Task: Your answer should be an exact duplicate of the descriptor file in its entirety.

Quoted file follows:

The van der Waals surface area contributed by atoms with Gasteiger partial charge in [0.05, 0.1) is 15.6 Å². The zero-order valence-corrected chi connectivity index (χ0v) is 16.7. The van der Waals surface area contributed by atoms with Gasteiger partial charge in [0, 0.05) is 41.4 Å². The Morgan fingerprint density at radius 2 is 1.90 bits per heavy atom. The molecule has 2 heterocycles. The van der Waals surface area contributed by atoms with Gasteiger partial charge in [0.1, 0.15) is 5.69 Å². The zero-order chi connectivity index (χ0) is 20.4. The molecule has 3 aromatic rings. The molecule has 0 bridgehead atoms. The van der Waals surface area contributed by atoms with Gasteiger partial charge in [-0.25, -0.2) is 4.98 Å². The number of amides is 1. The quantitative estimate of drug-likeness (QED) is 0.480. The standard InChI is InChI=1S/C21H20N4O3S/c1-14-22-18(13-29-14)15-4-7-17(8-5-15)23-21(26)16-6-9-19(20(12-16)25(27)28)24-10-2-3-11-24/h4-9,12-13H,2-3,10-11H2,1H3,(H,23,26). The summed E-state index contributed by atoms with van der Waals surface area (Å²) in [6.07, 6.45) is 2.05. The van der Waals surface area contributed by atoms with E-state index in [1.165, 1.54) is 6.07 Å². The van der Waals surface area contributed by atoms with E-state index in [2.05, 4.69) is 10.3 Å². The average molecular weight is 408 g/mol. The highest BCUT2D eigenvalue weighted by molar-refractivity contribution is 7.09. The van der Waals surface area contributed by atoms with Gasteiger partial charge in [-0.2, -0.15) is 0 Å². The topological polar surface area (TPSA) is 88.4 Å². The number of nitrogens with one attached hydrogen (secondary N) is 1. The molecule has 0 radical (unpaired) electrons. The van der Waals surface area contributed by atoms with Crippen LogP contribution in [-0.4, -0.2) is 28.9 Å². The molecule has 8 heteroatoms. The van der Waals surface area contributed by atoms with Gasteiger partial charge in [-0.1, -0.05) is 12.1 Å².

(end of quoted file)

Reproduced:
The van der Waals surface area contributed by atoms with Gasteiger partial charge in [0.05, 0.1) is 15.6 Å². The zero-order valence-corrected chi connectivity index (χ0v) is 16.7. The van der Waals surface area contributed by atoms with Gasteiger partial charge in [0, 0.05) is 41.4 Å². The Morgan fingerprint density at radius 2 is 1.90 bits per heavy atom. The molecule has 2 heterocycles. The van der Waals surface area contributed by atoms with Gasteiger partial charge in [0.1, 0.15) is 5.69 Å². The zero-order chi connectivity index (χ0) is 20.4. The molecule has 3 aromatic rings. The molecule has 0 bridgehead atoms. The van der Waals surface area contributed by atoms with Gasteiger partial charge in [-0.25, -0.2) is 4.98 Å². The number of amides is 1. The quantitative estimate of drug-likeness (QED) is 0.480. The standard InChI is InChI=1S/C21H20N4O3S/c1-14-22-18(13-29-14)15-4-7-17(8-5-15)23-21(26)16-6-9-19(20(12-16)25(27)28)24-10-2-3-11-24/h4-9,12-13H,2-3,10-11H2,1H3,(H,23,26). The summed E-state index contributed by atoms with van der Waals surface area (Å²) in [6.07, 6.45) is 2.05. The van der Waals surface area contributed by atoms with E-state index in [1.165, 1.54) is 6.07 Å². The van der Waals surface area contributed by atoms with E-state index in [2.05, 4.69) is 10.3 Å². The average molecular weight is 408 g/mol. The highest BCUT2D eigenvalue weighted by molar-refractivity contribution is 7.09. The van der Waals surface area contributed by atoms with Gasteiger partial charge in [-0.2, -0.15) is 0 Å². The topological polar surface area (TPSA) is 88.4 Å². The number of nitrogens with one attached hydrogen (secondary N) is 1. The molecule has 0 radical (unpaired) electrons. The van der Waals surface area contributed by atoms with Crippen LogP contribution in [-0.4, -0.2) is 28.9 Å². The molecule has 8 heteroatoms. The van der Waals surface area contributed by atoms with Gasteiger partial charge in [-0.1, -0.05) is 12.1 Å².